But few have suffered more shocking consequences than Andreas Krieger, Krieger-Krause’s now-husband. As Heidi Krieger, he was one of Europe’s top female shot-putters, winning gold at the 1986 European Championships. At his and Krause’s lovingly decorated home, where their wedding photo features prominently in the living room, he shows a photo of himself aged 15: a tall, slender girl with an infectious smile. Then a photo of himself aged 17: now with a muscular neck, broader face and massive shoulders. “The coaches pretended to be concerned about our health,” he recalls. “For every pill there was a logical explanation.”

Several years after retiring in 1991, the masculine Heidi underwent a sex change operation to become Andreas. He shows photos from his female youth while speaking calmly about the daily drug regimen. Yet the all-male-looking former star is condemned to a life of daily reminders about what East German doctors did to him: in order to remain a man, he has to take male steroids for the rest of his life. “My back is shot, and I have problems with my hips, legs and joints,” he reports.

In reports to his Stasi handlers, Bernd Pansold, a doctor at Andreas’s club, listed the side effects among the young athletes in his care even as he kept feeding them new substances. Pansold is now enjoying a second career at Red Bull’s centre in Austria, where top athletes including the downhill champion Lindsey Vonn train.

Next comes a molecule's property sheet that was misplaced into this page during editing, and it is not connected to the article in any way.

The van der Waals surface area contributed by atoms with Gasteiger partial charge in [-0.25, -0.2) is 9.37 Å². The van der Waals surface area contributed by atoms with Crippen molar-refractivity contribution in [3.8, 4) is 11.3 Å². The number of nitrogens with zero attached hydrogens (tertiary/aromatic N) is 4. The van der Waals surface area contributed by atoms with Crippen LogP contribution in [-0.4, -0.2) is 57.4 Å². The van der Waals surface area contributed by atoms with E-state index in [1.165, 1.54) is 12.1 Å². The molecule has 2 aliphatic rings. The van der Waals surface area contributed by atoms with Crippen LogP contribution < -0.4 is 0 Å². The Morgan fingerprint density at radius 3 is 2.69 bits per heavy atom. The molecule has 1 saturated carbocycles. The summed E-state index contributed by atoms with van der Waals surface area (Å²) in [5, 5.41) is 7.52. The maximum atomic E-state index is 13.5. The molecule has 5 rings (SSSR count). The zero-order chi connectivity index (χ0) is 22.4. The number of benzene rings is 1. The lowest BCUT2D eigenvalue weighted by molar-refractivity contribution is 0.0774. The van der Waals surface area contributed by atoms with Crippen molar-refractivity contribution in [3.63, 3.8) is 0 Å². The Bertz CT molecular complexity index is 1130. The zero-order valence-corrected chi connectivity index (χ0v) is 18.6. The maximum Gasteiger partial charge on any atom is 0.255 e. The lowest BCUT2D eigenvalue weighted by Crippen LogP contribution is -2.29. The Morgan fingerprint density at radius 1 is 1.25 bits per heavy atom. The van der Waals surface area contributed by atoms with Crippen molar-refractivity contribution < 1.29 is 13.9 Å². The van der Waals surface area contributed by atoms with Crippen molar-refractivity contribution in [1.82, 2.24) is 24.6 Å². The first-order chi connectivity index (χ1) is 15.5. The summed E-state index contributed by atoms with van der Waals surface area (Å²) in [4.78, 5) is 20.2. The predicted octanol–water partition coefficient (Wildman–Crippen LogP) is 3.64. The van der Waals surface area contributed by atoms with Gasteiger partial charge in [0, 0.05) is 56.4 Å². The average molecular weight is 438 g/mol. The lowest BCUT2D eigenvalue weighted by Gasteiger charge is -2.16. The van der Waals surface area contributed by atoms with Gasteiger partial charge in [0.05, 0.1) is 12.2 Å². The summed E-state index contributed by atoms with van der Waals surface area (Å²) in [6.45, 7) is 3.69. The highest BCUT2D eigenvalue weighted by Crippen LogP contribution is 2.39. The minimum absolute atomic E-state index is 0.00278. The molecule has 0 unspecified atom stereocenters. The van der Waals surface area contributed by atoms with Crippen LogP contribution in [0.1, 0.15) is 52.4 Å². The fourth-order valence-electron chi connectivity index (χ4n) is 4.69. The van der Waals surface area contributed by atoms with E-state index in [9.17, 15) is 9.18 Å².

Krieger’s story is well-known, as is the extent of East Germany’s doping, which is estimated to have included up to 10,000 athletes. But there is mounting evidence of the health toll the doping is taking on its victims. “I’m so sorry, but there’s another crisis,” says Ines Geipel as she hurriedly arrives at a Berlin café for our interview. The former sprinting world record holder – Geipel’s 100 metre relay team set the club record in 1984 – is now a professor at Berlin’s Academy of Dramatic Art. She also volunteers her time assisting fellow doping victims. “We’re getting more and more of these calls,” she explains. “Depression especially is coming up more and more often.”